12 CEOs and their favorite piece of advice

Some healthcare CEOs dole out their own advice based on their experiences in the industry, while others repeat words of wisdom they first heard from mentors, professional coaches, colleagues, parents or professors.

Here are 12 pieces of advice hospital and health system CEOs shared with Becker's Hospital Review.

Dave Blom
President and CEO of OhioHealth (Columbus) 

"Don't just manage your employees. Connect with them as people. It's one thing to have your employee's hands and minds, but it's another level entirely to have their hearts as well. That's where loyalty and commitment comes from and that makes all the difference." 

Kevin Brown
President and CEO of Piedmont Healthcare (Atlanta)

"Great leaders listen more than they talk and influence more than they dictate."

Margo Karsten, PhD
CEO of Cheyenne (Wyo.) Regional Medical Center and Cheyenne Regional Medical Group

"My best advice for being a CEO was, 'Just be you, listen, lead with humility and be authentic. Keep your focus on the patients, families and community you serve. Lastly, remember where you came from and listen to the frontline staff.'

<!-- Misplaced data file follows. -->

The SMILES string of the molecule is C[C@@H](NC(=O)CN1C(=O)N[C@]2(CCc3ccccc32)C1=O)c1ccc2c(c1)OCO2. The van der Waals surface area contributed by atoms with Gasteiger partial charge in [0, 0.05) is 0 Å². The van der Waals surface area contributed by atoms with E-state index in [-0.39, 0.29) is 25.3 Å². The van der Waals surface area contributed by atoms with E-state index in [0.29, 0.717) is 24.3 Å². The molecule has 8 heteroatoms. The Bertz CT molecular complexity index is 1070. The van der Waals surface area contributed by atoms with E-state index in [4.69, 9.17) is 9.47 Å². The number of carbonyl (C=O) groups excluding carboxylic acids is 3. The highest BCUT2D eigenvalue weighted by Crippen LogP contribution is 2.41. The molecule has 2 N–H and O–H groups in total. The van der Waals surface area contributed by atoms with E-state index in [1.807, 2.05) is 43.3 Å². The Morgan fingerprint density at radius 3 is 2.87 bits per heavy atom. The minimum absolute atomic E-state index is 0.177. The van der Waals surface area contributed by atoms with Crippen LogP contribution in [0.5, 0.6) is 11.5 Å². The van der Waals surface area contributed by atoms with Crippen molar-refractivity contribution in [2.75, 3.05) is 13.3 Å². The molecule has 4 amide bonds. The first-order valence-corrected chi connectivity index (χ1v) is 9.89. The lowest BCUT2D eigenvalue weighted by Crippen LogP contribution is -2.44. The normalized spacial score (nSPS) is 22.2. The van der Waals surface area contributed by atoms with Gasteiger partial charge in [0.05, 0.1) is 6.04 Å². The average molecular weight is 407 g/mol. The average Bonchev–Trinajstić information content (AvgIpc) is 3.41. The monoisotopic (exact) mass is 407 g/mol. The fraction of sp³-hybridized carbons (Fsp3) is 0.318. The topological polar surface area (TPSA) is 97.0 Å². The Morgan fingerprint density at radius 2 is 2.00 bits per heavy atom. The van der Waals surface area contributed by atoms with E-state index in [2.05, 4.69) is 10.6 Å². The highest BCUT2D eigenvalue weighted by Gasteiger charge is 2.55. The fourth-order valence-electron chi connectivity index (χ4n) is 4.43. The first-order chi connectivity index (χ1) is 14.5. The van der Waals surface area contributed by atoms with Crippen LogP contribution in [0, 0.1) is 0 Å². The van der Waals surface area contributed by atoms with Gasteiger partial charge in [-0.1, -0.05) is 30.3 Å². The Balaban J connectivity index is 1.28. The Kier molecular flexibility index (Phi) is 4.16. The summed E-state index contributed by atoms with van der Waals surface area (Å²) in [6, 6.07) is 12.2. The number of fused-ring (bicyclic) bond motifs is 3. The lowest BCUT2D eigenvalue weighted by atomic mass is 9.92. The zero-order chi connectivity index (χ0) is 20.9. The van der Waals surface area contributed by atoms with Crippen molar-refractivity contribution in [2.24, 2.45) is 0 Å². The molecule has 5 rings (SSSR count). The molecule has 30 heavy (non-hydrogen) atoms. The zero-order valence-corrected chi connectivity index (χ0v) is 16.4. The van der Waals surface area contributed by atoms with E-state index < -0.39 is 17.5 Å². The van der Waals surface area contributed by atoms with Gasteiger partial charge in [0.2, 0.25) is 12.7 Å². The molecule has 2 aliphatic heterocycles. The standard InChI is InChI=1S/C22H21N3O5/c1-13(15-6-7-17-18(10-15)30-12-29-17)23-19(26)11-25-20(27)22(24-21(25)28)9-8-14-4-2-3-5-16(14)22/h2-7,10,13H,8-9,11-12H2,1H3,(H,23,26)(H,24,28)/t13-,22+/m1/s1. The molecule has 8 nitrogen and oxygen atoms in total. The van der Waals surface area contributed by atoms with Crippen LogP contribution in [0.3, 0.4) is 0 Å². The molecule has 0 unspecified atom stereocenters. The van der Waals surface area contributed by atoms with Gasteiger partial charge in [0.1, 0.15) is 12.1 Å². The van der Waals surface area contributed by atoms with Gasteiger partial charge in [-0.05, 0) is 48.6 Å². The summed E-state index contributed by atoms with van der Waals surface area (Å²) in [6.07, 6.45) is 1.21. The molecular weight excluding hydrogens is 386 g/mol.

Over the past 20 years, I stayed connected to a dear friend, Jim Hinton, who has always been helpful and insightful. In addition, [professional coaches] Beverly Charles and Betty Vanek have been my coaches and have helped me stay true to my values. I would recommend this role to anyone who desires to make a difference in the lives of many."

John J. (Jack) Lynch III
President and CEO of Main Line Health (Bryn Mawr, Pa.)

"When I was an administrative fellow, Kim Hollon, [who was a vice president in the healthcare industry at the time], told me, 'Don't take the best job…take the job you're the best at.' Often times, people are offered opportunities where the likelihood for success may be low based on the fit of the position. But if you take a job that leverages your natural talents and abilities, you will become natural leader and ultimately experience the greatest success."

Richard P. Miller
President and CEO of Virtua (Marlton, N.J.)

"Do the right thing all the time and always treat people with respect and dignity. Great strategy and process are a byproduct of great people — show me value-driven, smart people, I will show you a great organization!"